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Social Media Marketing for the Small Business (Part 1)

Editor’s Note: This is part 1 in our Social Media Marketing Series.

Social Media Marketing RocksSocial Media Marketing for the Small Business (Part 1)

So you have a business that sells something, widgets, gym memberships, washing machines from the Walla Walla Washing Machine Company, you have your thing you sell. And of course you want people to buy it. You have heard Facebook is this amazing place to post stuff and hope people see it and maybe just maybe if someone sees your post you will sell something. Or maybe you are supposed to be on Twitter, yeah, that must be where you are supposed to say amazing things in 140 characters or less and have people read your Tweets, visit your site, and buy something. Or is it LinkedIn, or Instagram, or maybe its Snapchat. Yeah, they sell stuff there, right?rnrnOkay, yeah, sort of, not really, but kind of. First, Facebook is a great place to post content but if you are a business, you will be hard pressed to get any traction with out paying some money (more on that in a future post). Basically Facebook has tweaked their “secret sauce” to make sure you aren’t getting something for nothing. Only if others share you stuff do you get any chance of traction. But how do you get people to share your stuff if they don’t even see it because Facebook buries it like the second page of a Google Search result.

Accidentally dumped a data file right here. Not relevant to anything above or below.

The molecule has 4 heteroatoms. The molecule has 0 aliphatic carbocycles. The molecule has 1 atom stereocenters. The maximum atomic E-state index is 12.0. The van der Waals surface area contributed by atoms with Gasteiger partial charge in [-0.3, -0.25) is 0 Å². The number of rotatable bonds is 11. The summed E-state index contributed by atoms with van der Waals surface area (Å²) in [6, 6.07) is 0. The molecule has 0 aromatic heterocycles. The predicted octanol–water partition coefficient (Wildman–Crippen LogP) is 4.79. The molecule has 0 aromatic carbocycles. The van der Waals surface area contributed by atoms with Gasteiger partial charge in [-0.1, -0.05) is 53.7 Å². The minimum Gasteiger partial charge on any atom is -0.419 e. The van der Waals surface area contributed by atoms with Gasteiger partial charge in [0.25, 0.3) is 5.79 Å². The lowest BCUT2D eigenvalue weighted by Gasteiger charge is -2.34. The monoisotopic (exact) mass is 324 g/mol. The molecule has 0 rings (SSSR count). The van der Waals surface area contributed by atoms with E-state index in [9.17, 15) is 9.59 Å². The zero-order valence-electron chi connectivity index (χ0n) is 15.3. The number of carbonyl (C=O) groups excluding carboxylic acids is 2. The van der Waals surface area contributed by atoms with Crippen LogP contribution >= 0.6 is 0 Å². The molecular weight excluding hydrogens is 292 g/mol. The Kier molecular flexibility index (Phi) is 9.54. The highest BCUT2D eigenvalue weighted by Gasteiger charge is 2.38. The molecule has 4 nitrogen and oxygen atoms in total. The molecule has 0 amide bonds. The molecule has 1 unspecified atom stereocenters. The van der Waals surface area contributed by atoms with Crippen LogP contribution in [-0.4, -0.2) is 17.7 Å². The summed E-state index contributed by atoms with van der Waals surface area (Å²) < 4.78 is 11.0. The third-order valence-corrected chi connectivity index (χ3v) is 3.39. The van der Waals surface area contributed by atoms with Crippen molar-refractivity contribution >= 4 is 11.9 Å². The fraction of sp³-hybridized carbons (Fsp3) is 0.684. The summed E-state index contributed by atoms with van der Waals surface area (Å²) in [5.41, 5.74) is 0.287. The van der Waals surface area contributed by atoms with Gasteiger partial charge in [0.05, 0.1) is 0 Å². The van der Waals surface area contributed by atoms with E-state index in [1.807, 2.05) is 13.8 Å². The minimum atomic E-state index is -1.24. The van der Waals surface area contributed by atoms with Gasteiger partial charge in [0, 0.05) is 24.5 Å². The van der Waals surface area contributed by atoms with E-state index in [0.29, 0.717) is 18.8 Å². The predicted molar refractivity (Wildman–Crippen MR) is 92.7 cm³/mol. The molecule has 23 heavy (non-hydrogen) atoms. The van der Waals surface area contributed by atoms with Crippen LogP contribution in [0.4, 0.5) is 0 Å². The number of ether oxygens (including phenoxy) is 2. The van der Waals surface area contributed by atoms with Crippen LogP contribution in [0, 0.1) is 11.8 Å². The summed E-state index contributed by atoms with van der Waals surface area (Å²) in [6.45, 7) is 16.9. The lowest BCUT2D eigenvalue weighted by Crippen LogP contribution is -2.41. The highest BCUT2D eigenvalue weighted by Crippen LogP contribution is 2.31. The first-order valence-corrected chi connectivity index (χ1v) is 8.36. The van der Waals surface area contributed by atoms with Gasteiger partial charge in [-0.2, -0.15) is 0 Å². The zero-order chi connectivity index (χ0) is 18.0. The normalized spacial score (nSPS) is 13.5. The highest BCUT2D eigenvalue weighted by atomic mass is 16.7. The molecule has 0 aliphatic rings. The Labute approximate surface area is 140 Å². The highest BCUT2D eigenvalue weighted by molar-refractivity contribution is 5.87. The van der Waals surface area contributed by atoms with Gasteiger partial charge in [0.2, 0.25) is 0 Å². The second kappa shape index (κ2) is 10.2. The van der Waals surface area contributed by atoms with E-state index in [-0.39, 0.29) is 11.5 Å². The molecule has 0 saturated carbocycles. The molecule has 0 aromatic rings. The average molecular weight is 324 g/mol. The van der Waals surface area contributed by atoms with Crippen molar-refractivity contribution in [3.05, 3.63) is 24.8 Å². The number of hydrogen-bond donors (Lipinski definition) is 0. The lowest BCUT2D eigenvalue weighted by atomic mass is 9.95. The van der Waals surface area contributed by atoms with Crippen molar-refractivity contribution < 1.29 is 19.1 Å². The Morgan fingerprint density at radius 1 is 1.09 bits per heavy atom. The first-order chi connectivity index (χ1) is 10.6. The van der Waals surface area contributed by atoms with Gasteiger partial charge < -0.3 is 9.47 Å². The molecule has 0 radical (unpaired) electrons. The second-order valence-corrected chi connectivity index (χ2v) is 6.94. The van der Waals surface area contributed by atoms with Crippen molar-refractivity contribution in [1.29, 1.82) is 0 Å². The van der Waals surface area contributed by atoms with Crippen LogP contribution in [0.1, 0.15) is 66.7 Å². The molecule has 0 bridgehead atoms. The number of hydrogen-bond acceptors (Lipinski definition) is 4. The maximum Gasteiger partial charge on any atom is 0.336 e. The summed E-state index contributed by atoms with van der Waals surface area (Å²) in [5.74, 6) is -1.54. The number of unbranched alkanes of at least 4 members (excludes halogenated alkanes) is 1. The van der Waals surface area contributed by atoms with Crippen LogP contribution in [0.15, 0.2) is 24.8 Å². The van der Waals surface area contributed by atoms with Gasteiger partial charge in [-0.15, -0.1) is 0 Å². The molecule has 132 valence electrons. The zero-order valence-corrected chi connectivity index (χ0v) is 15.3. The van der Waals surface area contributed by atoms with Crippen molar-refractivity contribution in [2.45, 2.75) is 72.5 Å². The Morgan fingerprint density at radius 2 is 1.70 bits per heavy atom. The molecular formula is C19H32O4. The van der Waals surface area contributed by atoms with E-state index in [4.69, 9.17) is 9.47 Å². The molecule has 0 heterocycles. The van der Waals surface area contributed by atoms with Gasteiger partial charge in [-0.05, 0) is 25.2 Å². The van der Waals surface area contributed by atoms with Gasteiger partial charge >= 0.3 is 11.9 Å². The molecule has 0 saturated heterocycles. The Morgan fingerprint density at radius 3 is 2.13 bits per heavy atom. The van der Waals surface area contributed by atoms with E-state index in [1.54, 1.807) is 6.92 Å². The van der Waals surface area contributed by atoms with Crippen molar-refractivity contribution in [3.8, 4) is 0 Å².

The 80/20 Rule

So how does one get exposure for their business? It is tricky but doable. First remember the 80/20 rule. 80% of your postings on any social network should be information that benefits your target audience or at least entertains them and gives them something to like but even better share. 20% of your posts can actually be able your business and what you offer. Why? Well, like sales pitch, we get bored quick if you keep hitting us with ads but we are forgiving if you are busy posting useful or interesting things. So an ad every once in a while isn’t a problem. Great, so how do I get started?

 

Account Names Matter

First you need to decide on an account name. This is like naming your first born child. It has to be a name that won’t get them ridiculed in school and that you won’t go your whole life wishing you could change. In other words, once you set it you need to be able to stick with it. Twitter has a fourteen character limit on screen names. And you want to be able to use this same name on every social media you sign up for. This is the name that represents your brand. Say you are representing Joe’s Pool Hall. Well, it might make good sense to use @joespoolhall as your screen name on Twitter, Instagram, Google Plus, Snapchat, and Facebook. But notice it could be misread as joe spool hall. Does that matter? Maybe but probably not. But be aware of words inside of words when you put all your words together. You may want to do a little research before you fall in love with a username. For example, you would not believe how many sites there are that are variations on Faith and Technology. I didn’t know and if I had researched it I might have gone with a different domain name.

While a rose with any other name would smell just as sweet, this isn't true of websites.Click To Tweet

Check Out Part 2 of the Series.

Christian | Father | Tech Evangelist | Author | Public Speaker | Future TEDx speaker |WordPress Aficionado *

I am the author of “WordPress: Setup to Website”. I love all things tech and gadgets and I probably have an opinion about it which some people seek out.

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